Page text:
However, in order to evaluate Defendant's other two grounds in support of summary judgment, the Court will simply assume, without deciding the issue, for the purposes of this motion only, that Plaintiff's 105-day stay in SHU constituted an atypical and significant hardship sufficient to raise a protected liberty interest. See Sira v. Morton, 380 F.3d 57, 69 (2d Cir. 2004) (―we assume, without deciding, that Sira's six-month confinement in the special housing unit imposed an atypical hardship entitling him to due process.‖); Luna v. Pico, 356 F.3d 481, 487 (2d Cir. 2004) (―We assume, without deciding the issue, that Luna did suffer an ‗atypical and significant hardship'.‖). Due Process and Prison Disciplinary Proceedings

Although prison inmates are not protected by ―the full panoply of rights‖ that protect a defendant in a criminal prosecution, due process does require a variety of procedural safeguards before beginning a sentence of disciplinary segregation. Wolff v. McDonnell, 418 U.S. 539, 556 (1974). These safeguards include sufficient notice, pre-hearing assistance, a fair and impartial hearing officer, a reasonable opportunity to call witnesses and present documentary evidence, a written disposition, and a sentence supported by some reliable evidence. Wolff; Mitchell v. Senkowski, 158 Fed. Appx. 346, 2005 WL 3429422 (2d Cir. Dec. 14, 2005). The Second Circuit has held that a uniform refusal to permit inmates to call other prisoners as witnesses is unjustifiable. McCann v. Coughlin, 698 F.2d 112, 123 (2d Cir. 1983). On the other hand, an inmate need not be permitted to call a witness if doing so would be futile, or if the witness would be unnecessary. Silva v. Casey, 992 F.2d 20, 22 (2d Cir. 1993); Scott v. Kelly, 962 F.2d 145, 146 (2d Cir. 1992). If the inmate is prevented from calling a witness or offering evidence, however, the burden of justifying that action is on the defendant. Kingsley v. Bureau of Prisons, 937 F.2d 26, 30 (2d Cir. 1991).

With regard to Plaintiff's requested inmate witnesses, he contends that Defendant did not afford him a reasonable opportunity to call them, thereby depriving him of his due process rights. Plaintiff reasons that his witnesses, had they testified, may have introduced unspecified different perspectives into the case, which might have benefitted him. (Creech Dep. at 27.) Additionally, Plaintiff argues that Defendant did not sufficiently justify the lack of witnesses. Defendant counters that the witnesses in question were indeed asked to testify, and that they declined to do so, without giving reasons. One signed a refusal form, the other declined to sign said form. Defendant claims that he had no further obligation to pursue the testimony of these witnesses, and that the lack of witness testimony was justified by the refusal forms.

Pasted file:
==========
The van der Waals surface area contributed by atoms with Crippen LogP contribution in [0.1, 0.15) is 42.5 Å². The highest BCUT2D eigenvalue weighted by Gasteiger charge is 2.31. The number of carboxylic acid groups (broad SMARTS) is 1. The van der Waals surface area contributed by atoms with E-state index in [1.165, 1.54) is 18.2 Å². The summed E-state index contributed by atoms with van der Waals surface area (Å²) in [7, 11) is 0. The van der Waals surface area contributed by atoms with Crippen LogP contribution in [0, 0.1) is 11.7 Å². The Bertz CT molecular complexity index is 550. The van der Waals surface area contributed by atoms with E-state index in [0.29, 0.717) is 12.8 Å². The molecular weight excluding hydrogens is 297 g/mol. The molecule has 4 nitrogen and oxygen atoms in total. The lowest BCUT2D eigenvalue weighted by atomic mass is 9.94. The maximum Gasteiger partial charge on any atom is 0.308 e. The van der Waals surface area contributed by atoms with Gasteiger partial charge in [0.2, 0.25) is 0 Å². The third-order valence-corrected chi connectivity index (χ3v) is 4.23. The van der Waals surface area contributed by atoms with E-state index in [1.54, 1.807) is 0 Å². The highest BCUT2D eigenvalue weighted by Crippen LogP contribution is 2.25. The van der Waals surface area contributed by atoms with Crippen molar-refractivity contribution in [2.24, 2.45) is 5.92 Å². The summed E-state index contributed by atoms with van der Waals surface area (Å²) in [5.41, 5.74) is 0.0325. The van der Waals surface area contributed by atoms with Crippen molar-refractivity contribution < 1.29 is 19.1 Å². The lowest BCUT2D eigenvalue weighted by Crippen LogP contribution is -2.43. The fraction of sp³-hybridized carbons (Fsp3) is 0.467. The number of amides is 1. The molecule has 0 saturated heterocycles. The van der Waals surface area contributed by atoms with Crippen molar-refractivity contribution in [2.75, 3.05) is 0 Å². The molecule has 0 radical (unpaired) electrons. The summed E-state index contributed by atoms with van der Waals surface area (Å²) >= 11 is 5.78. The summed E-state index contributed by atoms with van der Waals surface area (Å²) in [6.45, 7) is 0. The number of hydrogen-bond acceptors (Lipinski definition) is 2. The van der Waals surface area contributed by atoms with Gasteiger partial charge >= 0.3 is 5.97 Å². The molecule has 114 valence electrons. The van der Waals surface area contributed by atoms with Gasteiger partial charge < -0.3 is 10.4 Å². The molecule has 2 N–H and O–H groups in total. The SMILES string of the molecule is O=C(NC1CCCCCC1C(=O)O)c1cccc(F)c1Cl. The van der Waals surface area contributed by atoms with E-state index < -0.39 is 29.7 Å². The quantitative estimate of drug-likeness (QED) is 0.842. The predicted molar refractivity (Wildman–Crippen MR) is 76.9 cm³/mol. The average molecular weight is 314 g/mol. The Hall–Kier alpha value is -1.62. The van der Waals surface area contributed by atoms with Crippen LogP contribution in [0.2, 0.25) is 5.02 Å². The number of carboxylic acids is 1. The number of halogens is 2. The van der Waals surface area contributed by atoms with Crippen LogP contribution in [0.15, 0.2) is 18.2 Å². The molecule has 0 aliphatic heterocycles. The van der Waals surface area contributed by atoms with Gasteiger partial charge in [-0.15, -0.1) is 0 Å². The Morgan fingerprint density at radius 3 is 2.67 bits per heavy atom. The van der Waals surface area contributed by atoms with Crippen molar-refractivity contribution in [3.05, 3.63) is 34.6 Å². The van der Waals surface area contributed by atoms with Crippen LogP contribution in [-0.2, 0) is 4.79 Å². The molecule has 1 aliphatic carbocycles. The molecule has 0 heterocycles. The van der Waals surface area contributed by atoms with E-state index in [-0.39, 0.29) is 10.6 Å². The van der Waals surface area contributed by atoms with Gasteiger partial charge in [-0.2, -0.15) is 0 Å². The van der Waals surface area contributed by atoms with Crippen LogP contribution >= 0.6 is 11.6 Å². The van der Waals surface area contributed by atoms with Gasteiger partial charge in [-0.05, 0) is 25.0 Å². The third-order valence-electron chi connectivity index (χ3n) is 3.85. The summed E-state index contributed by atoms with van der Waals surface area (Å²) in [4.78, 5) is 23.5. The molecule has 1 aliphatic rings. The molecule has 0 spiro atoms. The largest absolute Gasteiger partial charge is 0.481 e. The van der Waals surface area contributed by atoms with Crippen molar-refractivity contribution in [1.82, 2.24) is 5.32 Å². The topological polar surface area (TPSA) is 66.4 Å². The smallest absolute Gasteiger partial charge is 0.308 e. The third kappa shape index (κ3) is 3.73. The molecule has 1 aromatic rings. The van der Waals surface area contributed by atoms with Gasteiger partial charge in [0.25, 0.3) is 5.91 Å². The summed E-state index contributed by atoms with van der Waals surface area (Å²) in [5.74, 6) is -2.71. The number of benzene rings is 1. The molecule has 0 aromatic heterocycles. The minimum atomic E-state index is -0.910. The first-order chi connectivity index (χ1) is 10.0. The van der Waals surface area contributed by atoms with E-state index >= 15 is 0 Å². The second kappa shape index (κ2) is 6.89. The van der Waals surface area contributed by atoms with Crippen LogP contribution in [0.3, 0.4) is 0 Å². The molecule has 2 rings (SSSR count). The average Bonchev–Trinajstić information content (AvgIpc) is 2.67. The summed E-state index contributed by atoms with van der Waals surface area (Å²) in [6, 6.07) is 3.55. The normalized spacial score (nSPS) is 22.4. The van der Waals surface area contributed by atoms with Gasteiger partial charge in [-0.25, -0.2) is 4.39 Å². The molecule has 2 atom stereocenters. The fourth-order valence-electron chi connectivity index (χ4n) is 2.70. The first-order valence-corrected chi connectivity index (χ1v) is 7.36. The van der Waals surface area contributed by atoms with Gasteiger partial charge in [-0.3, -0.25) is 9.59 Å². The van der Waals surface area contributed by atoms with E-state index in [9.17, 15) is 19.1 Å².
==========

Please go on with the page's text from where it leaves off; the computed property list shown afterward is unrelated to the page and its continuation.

The evidentiary proof on the pending motions shows that the two inmate witnesses refused to participate in the hearing. Plaintiff has not presented any evidentiary proof in admissible form to raise a material question of fact on this point. Compare Contras v. Coughlin, 199 A.D.2d 601, 602 (N.Y. App. Div. 3d Dept. 1993) (emphasis added) (―The hearing transcript reveals that petitioner made a request to call the inmate victim of the alleged assault as his witness after his assigned inmate assistant advised petitioner that the inmate victim would give testimony. At the hearing, a correction officer testified that he had witnessed the inmate victim sign a blank inmate refusal form and that, when questioned, the inmate victim refused to give any reason for his unwillingness to testify.‖). Although there may have been an institutional expectation for Defendant to take more initiative in procuring witness testimony, the fact that he made his decision on the violation without the testimony does not necessarily violate Plaintiff's due process rights. ―The hearing officer has no duty to cross-examine anyone, including the reporting officer.‖ Perez v. Wilmot, 67 N.Y.2d 615, 617 (1986); People ex rel. Vega v. Smith, 66 N.Y.2d 130, 141 (1985) (―Nor does due process of law require that disciplinary board members interview the officers who wrote the misbehavior reports.‖). Rather, the requirement is that decisions on the disciplinary hearing level be made on the basis of ―some evidence,‖ a standard that does not necessitate witness testimony. Superintendent v. Hill, 472 U.S. 445, 453-54 (1985). The standard for ―some evidence‖ is not precise. The New York Court of Appeals, in describing the standard, wrote:

Hearsay is admissible in such a proceeding, and if sufficiently relevant and probative may constitute substantial evidence. While the quantum of evidence that rises to the level of ―substantial‖ cannot be precisely defined, the inquiry is whether ―in the end the finding is supported by the kind of evidence on which responsible persons are accustomed to rely in serious affairs.‖ (National Labor Relations Bd. v Remington Rand, 94 F.2d 862, 873 [Hand, J.], cert denied 304 U.S. 576.) Put another way, substantial evidence ―means such relevant proof as a reasonable mind may accept as adequate to support a conclusion or ultimate fact.‖ (300 Gramatan Ave. Assoc. v State Div. of Human Rights, 45 NY2d 176, 180, supra.)